The Science of Parenting

Preschooler Predisposition | S.7 Ep.4

October 28, 2021 Iowa State University Extension and Outreach Season 7 Episode 4
The Science of Parenting
Preschooler Predisposition | S.7 Ep.4
Show Notes Transcript

Temperament impacts preschool behaviors such as play groups, physical activities, independence, and following directions. Parents can learn their child’s temperament and create environments that play to their child’s natural tendencies instead of struggling with them.

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Mackenzie Johnson:

Welcome to The Science of Parenting podcast where we connect you with research based information that fits your family. We'll talk about the realities of being a parent, and how research can help guide our parenting decisions. I'm Mackenzie Johnson, parent of two littles with their own quirks. And I'm a parenting educator.

Lori Korthals:

And I'm Lori Korthals, parent of three in two different life stages. Two are launched and one is still in high school. And I am also a parenting educator. And today we are continuing our season seven by talking about preschoolers.

Mackenzie Johnson:

Yeah, preschoolers. I feel like every time we're like, oh, babies, oh, toddlers. There's great things about each stage but I love all of the learning about the world and the roles people have and gender and race. All these things. They're learning so much about the world as preschoolers.

Lori Korthals:

They are. And you know I said that toddlers are like science class 24/7, and I kind of see preschoolers as Little Einsteins, little scholars, you know. They're taking it in. It's all science class, but then they can sit back and ponder what they've just learned. Well, I just picture that. That's my little word picture. Yeah.

Mackenzie Johnson:

That visual is a good visual of Einstein, because, yes, we have curly hair in my house. And so when we wake up, my preschooler does have Einstein hair.

Lori Korthals:

Yes. It's awesome. So yes, here we are season seven. And what we're doing in season seven is we are taking two of our previous seasons and kind of smashing them together and taking a little bit of a deeper dive with both of them together. So temperament, season three from fall of 2020, and child development from spring of 2021. And we're talking about temperament based on the age of the child. And so while we have been spending time in infants and toddlers, this week we're going to really focus on the child development milestones and things that are happening in that preschooler, while at the same time, looking at how temperament comes into play with them.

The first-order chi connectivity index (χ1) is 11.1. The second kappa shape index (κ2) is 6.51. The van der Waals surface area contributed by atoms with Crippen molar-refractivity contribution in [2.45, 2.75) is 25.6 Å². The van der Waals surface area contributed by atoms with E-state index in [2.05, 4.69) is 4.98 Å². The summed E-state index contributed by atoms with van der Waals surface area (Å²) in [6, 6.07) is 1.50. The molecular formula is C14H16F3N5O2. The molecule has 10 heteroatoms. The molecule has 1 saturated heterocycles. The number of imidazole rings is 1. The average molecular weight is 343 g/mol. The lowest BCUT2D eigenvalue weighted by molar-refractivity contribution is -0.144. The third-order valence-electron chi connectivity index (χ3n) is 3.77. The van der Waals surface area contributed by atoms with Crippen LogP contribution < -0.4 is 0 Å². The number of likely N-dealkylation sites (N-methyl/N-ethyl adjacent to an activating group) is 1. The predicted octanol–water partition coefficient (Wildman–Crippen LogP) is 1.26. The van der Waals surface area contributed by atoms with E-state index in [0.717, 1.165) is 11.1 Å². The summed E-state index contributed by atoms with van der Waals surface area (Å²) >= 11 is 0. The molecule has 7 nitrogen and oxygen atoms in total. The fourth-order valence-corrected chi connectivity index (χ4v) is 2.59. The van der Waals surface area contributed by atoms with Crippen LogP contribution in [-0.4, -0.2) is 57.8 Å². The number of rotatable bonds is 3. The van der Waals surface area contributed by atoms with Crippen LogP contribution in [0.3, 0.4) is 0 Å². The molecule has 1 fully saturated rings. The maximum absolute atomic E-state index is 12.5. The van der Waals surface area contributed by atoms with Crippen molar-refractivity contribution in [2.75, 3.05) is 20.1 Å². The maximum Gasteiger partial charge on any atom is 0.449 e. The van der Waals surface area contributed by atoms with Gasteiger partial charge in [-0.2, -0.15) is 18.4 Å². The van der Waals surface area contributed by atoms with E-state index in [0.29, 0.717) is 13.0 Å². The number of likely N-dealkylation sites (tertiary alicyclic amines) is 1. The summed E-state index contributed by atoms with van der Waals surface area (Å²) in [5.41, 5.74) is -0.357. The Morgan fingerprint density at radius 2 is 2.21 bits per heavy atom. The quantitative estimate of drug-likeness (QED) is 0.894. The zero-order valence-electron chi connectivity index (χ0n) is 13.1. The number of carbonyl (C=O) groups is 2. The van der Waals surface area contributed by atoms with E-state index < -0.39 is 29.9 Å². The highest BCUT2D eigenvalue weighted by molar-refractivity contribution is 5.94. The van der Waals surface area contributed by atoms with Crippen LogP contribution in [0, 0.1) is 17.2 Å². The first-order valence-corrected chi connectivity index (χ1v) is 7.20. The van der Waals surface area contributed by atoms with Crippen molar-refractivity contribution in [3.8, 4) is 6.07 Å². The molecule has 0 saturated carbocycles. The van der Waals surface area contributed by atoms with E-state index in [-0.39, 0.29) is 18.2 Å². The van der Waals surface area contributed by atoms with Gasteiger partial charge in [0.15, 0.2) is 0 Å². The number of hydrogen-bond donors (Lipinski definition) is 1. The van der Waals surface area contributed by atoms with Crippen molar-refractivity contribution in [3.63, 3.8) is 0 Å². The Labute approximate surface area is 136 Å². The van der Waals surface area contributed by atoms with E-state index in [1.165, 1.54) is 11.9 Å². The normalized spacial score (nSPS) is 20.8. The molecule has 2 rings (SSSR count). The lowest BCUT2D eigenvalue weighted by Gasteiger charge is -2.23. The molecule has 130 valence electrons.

Mackenzie Johnson:

Yeah, how we see that temperament play out in preschool. Love it. So we, of course, are going to do the reminder like we've done every week, that parenting and interacting with our preschooler and all of our kids is a bi-directional process, which means it is a circle with arrows pointing both directions, all over, right? Our kids' characteristics, who our child is, their temperament, their health status, just who specifically that child is, is going to influence us as parents. You know, we think about the ways that we interact with our child. And our child influences the way we interact with them. And then we do things that encourage our children to act in a specific way.

Lori Korthals:

Whether we know it or not.

Mackenzie Johnson:

So it goes both directions and understanding that our kids' temperament alongside ours is going to influence that relationship and the interactions we have and why it can feel different, you know, people will be like, oh, your favorite kid. And it's like, well, the way that you love them differently is the same, like the same amount and in different ways. That is also part of that bidirectional, like this thing with this kid, our temperament, goodness of fit, and all of it.

Lori Korthals:

Yes. So just a quick reminder then about what temperament is, and we take our definition from Mary Rothbart and her colleagues and we look at temperament as this physiological basis for individual differences. So it's that internal, that bodily function in terms of reactivity and self regulation and it also includes motivation and affect and activity, as well as attention characteristics. And so in other words, what Mary Sheedy Kurcinka says, is that we have the genetics, the genes within us that, PS by the way, we got from our parents, you gave them to your kids, right? Okay, so you have these genes, and then the rest of the environment interplays and interacts with it, and allows it the opportunity to kind of practice and grow and learn and gives us opportunities to work with what we got.

Mackenzie Johnson:

Yes. And so we do that temperament is, you know, born with it. We're gonna help our kids figure out how to navigate the world. We're gonna use it to help anticipate their behavior and the way that we guide them, for sure. And so, thinking about that temperament, you know, we're looking at it this week, specifically in the realm of preschoolers. So let's talk a little about what are these preschoolers doing, right, what are they learning?

Lori Korthals: